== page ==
Battery Life and Your OS

Can the Operating System you have installed on your laptop affect battery life?

Most people would answer "no" to this question. And for the most part, I did too. That is until I experimented a little. For this experiment, I used a brand new 13" MacBook Air with a 1.3 GHz dual-core Intel Core i5 processor, 4 GB RAM and a 128 GB SSD.

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I began by testing battery life under Mac OS X Mountain Lion. It’s important to know that apart from ensuring that OS X Mountain Lion was current, I installed nothing more than what was installed on the system. It was tested as-in, out of the box. I copied an MP4 video file to the system, played it in an infinite loop, left WiFi on (connected to my WiFi network, but not really sending much traffic) and set the screen brightness to about 65%. Once the system was ready and fully charged, I unplugged the power cord. 10 hours and 32 minutes later, the battery was dead. Impressive.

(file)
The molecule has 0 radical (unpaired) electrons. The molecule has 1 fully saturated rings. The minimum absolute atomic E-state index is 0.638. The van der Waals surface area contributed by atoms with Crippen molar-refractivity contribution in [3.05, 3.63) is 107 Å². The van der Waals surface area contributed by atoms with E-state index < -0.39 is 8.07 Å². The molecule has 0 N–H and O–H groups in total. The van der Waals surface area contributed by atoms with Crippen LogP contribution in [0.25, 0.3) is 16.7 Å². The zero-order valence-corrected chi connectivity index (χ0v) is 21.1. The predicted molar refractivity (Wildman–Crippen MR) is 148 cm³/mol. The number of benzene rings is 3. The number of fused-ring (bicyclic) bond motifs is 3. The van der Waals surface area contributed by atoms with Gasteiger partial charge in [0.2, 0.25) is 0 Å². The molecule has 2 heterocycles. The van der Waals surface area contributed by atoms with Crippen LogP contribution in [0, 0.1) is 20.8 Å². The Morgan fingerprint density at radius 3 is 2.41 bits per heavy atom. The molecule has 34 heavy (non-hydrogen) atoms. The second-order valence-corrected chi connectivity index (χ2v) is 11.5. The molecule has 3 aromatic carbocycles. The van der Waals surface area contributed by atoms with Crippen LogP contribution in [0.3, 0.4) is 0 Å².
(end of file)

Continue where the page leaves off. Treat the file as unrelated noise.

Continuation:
For the Windows test, I used the exact same hardware, only booted to Windows 7 instead of OS X Mountain Lion. Again, I updated the OS, but installed nothing else. I copied the same video file and made the same settings changes (WiFi and screen brightness). 6 hours and 33 minutes later, the battery was dead.

So, using the exact same hardware and very similar configurations (as close as you can get when using two different OSes), the battery life is clearly different:

Microsoft Windows 7: 6:33
Mac OS X Mountain Lion: 10:32

Difference: 3:59

Can your OS affect battery life? Absolutely! And in some cases, in a big way. I would be interested to see how Linux would compare in this experiment, using the same settings and same hardware.

 

Posted on July 23, 2013 and filed under Opinion.